The State Bar’s confidentiality requirement may be waived under the following exception pursuant to Section 6068.1(b)(2) of the State Bar Act:
(2) The Chief Trial Counsel or Chair of the State Bar may waive confidentiality, but only when warranted for protection of the public. Under those circumstances, after private notice to the licensee, the Chief Trial Counsel or Chair of the State Bar may issue, if appropriate, one or more public announcements or make information public confirming the fact of an investigation or proceeding, clarifying the procedural aspects and current status, and defending the right of the licensee to a fair hearing.
This standard has been satisfied in matters related to the LADWP collusive litigation scandal as a duty to protect the public exists. Significantly, from the extremely limited information that I have been able to obtain from public filings, it appears that Michael Feuer, the current Los Angeles city attorney; James Clark, the former Los Angeles chief deputy city attorney; attorney Leela Kapur, Feuer’s former chief of staff; Joseph Brajevich, former LADWP general counsel; Richard Tom, the current assistant general counsel for LADWP; Mel Levine, the retired U.S. Congressman and former president of the LADWP board of commissioners, and Cynthia McClain-Hill, the current president of LADWP board of commissioners, are all currently being investigated by the Office of Chief Trial Counsel. If this is, in fact, true, an investigation of this many Los Angeles public officials at one time would amount to an unprecedented investigation by the California State Bar, as I am aware.
Given that all these attorneys either, are, or were at one time, elected officials and/or employed by the city of Los Angeles, and charged with serving the public’s interest, if they are in fact, being investigated, or having engaged in misconduct involving the LADWP collusive litigation scandal, the public clearly deserves to know this information. The public’s right to know and to be protected by the State Bar, is only exacerbated by the fact that some of these attorneys, including City Attorney Feuer, continue to serve in positions of public authority. Indeed, City Attorney Feuer is the chief lawyer for the city of Los Angeles.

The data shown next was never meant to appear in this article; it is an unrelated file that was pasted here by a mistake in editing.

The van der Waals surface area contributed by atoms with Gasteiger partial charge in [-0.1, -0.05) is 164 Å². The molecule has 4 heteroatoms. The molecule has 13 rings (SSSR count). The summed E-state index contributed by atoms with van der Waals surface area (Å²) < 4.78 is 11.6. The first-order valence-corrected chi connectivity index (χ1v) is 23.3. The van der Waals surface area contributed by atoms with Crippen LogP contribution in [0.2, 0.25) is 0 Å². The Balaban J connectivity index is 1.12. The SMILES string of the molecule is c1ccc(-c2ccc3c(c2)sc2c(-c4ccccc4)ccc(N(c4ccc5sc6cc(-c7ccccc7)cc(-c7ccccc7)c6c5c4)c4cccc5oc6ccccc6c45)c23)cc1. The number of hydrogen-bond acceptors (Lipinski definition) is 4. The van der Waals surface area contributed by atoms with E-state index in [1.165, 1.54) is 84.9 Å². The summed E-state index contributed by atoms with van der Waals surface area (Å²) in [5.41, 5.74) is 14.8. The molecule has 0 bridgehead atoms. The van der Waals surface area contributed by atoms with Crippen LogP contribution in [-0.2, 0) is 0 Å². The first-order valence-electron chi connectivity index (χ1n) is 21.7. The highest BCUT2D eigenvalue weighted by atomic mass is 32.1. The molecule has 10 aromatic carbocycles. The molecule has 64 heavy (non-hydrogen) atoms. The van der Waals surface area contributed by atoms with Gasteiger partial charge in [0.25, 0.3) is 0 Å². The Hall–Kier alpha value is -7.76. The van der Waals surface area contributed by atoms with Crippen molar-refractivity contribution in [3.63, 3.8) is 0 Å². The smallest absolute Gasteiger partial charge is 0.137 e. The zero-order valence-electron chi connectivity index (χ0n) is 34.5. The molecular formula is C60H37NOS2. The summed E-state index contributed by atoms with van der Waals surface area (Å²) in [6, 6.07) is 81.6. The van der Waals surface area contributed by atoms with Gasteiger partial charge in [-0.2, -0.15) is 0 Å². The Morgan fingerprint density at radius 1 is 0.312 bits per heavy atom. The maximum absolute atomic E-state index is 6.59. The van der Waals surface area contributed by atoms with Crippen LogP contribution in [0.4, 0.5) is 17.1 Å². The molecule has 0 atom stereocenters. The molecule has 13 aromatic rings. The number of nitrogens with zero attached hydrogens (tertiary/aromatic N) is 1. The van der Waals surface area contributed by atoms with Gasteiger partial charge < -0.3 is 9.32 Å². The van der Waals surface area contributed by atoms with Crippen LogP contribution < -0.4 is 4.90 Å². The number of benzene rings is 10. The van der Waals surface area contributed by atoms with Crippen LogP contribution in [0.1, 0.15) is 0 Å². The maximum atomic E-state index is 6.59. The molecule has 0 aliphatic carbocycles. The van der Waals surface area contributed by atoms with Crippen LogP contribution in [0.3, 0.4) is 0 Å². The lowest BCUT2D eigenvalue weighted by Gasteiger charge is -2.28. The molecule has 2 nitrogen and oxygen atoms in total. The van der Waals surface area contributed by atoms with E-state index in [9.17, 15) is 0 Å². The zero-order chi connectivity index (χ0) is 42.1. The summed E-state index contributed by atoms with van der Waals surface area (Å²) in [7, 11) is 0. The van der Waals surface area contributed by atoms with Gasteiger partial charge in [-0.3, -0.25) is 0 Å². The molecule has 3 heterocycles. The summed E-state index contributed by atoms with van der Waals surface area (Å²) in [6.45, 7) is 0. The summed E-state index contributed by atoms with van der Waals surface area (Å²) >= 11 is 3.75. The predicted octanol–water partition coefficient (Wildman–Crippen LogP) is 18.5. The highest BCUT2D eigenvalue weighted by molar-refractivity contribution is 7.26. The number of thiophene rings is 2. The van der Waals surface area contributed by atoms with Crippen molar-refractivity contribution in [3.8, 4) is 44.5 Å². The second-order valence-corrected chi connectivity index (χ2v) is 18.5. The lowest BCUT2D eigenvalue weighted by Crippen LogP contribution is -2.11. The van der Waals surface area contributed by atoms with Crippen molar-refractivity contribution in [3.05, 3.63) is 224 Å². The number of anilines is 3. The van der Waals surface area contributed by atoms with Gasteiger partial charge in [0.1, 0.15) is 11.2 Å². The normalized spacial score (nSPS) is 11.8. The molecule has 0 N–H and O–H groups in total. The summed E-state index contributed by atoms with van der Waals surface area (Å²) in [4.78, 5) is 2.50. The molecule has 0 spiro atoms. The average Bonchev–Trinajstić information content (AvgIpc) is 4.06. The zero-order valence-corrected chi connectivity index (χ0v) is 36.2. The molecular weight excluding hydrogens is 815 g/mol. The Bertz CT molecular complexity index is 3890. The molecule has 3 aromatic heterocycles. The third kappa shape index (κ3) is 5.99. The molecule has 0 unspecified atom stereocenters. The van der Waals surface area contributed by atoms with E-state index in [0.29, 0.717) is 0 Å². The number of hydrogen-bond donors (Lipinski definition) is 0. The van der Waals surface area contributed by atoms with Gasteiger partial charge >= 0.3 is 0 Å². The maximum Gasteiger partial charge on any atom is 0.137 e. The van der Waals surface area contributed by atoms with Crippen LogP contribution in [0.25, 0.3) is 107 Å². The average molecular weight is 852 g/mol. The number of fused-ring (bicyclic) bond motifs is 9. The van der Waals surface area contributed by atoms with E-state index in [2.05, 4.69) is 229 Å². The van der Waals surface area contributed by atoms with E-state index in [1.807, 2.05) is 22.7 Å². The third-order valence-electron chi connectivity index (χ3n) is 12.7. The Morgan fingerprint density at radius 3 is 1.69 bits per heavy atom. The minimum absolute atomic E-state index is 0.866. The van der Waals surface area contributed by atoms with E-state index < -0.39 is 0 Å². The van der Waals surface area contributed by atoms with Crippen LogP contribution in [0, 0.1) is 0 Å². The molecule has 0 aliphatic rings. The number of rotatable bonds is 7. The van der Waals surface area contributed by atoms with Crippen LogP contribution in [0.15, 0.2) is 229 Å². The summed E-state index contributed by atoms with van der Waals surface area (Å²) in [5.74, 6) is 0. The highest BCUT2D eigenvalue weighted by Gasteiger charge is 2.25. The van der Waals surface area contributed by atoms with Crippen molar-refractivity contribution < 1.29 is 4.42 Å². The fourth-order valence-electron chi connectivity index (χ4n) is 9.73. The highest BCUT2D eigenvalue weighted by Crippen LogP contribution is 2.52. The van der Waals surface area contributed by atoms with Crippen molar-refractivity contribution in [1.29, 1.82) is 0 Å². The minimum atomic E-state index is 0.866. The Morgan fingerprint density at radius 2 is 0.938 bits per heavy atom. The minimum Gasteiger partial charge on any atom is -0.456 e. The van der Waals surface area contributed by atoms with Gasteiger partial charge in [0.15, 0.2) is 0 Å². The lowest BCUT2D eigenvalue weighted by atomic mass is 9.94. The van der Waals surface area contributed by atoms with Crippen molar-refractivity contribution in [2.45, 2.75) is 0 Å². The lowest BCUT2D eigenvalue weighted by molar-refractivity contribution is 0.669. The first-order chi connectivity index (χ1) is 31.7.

That credible evidence of dishonesty, deceit and collusion committed by these attorneys has been uncovered by court-appointed investigators and federal prosecutors tilts the scale in favor of public disclosure by the State Bar of whether the Office of Chief Trial Counsel is, in fact, investigating these or other attorneys in connection with their involvement in the LADWP collusive litigation scandal.
This case is massive, the repercussions of which will be felt for years. The State Bar not only has an opportunity, but an obligation to shine a light on this complex issue that the public has been following for years now, but without any regulatory action. In light of this statute and the recent movement by the State Bar to make public certain cases, such as the Girardi matter and Armenian Genocide settlement, I am respectfully requesting that the Bar confirm if the Office of Chief Trial Counsel, is, in fact, investigating the following 10 attorneys for their involvement in the collusive LADWP litigation scandal, and, if so, whether the case numbers I identified through public records are accurate:
Michael N. Feuer - Case No. 22-O-00978
Thomas H. Peters - Case No. 22-O-00981
Meldon Levine - Case No. 22-O-00987
James P. Clark - Case No. 22-O-00980
Joseph Brajevich - Case No. 22-O-00983
Richard Tom - Case No. 22-O-00985
Deborah Dorny - Case No. 22-O-00986
Maribeth Annaguey - Case No. 22-O-00988
Cynthia McClain-Hill - Case No. 22-O-11302
Leela Kapur - Case No. 22-O-00979
Thank you for considering. We look forward to your response.
Justin Kloczko, The Debaser
Jon Peltz, Knock LA